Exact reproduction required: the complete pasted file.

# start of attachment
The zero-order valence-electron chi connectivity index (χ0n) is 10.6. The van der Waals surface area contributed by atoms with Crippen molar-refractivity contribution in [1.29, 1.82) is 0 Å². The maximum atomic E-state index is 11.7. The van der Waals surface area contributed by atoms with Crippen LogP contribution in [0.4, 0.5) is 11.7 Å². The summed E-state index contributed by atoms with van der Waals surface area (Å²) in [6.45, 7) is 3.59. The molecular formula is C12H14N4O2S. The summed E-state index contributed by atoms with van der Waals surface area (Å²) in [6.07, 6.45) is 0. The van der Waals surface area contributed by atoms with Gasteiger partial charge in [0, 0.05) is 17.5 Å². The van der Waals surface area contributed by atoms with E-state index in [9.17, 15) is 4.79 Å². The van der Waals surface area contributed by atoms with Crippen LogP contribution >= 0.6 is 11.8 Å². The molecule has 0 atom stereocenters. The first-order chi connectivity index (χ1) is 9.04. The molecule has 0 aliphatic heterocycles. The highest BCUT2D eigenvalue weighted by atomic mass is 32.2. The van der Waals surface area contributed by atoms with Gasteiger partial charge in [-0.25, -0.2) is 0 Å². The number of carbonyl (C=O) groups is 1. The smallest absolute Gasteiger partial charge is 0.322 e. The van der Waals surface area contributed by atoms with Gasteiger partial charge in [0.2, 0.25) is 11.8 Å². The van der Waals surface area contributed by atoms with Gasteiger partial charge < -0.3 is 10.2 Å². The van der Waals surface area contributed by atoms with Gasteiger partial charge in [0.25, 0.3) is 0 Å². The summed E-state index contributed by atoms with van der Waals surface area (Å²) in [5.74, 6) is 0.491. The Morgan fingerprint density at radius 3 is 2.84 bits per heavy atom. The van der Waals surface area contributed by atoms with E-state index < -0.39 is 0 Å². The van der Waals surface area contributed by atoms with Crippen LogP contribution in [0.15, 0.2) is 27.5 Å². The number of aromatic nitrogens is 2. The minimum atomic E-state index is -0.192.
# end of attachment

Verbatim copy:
The zero-order valence-electron chi connectivity index (χ0n) is 10.6. The van der Waals surface area contributed by atoms with Crippen molar-refractivity contribution in [1.29, 1.82) is 0 Å². The maximum atomic E-state index is 11.7. The van der Waals surface area contributed by atoms with Crippen LogP contribution in [0.4, 0.5) is 11.7 Å². The summed E-state index contributed by atoms with van der Waals surface area (Å²) in [6.45, 7) is 3.59. The molecular formula is C12H14N4O2S. The summed E-state index contributed by atoms with van der Waals surface area (Å²) in [6.07, 6.45) is 0. The van der Waals surface area contributed by atoms with Gasteiger partial charge in [0, 0.05) is 17.5 Å². The van der Waals surface area contributed by atoms with E-state index in [9.17, 15) is 4.79 Å². The van der Waals surface area contributed by atoms with Crippen LogP contribution >= 0.6 is 11.8 Å². The molecule has 0 atom stereocenters. The first-order chi connectivity index (χ1) is 9.04. The molecule has 0 aliphatic heterocycles. The highest BCUT2D eigenvalue weighted by atomic mass is 32.2. The van der Waals surface area contributed by atoms with Gasteiger partial charge in [-0.25, -0.2) is 0 Å². The number of carbonyl (C=O) groups is 1. The smallest absolute Gasteiger partial charge is 0.322 e. The van der Waals surface area contributed by atoms with Gasteiger partial charge in [0.2, 0.25) is 11.8 Å². The van der Waals surface area contributed by atoms with Gasteiger partial charge < -0.3 is 10.2 Å². The van der Waals surface area contributed by atoms with Gasteiger partial charge in [0.25, 0.3) is 0 Å². The summed E-state index contributed by atoms with van der Waals surface area (Å²) in [5.74, 6) is 0.491. The Morgan fingerprint density at radius 3 is 2.84 bits per heavy atom. The van der Waals surface area contributed by atoms with E-state index < -0.39 is 0 Å². The van der Waals surface area contributed by atoms with Crippen LogP contribution in [0.15, 0.2) is 27.5 Å². The number of aromatic nitrogens is 2. The minimum atomic E-state index is -0.192.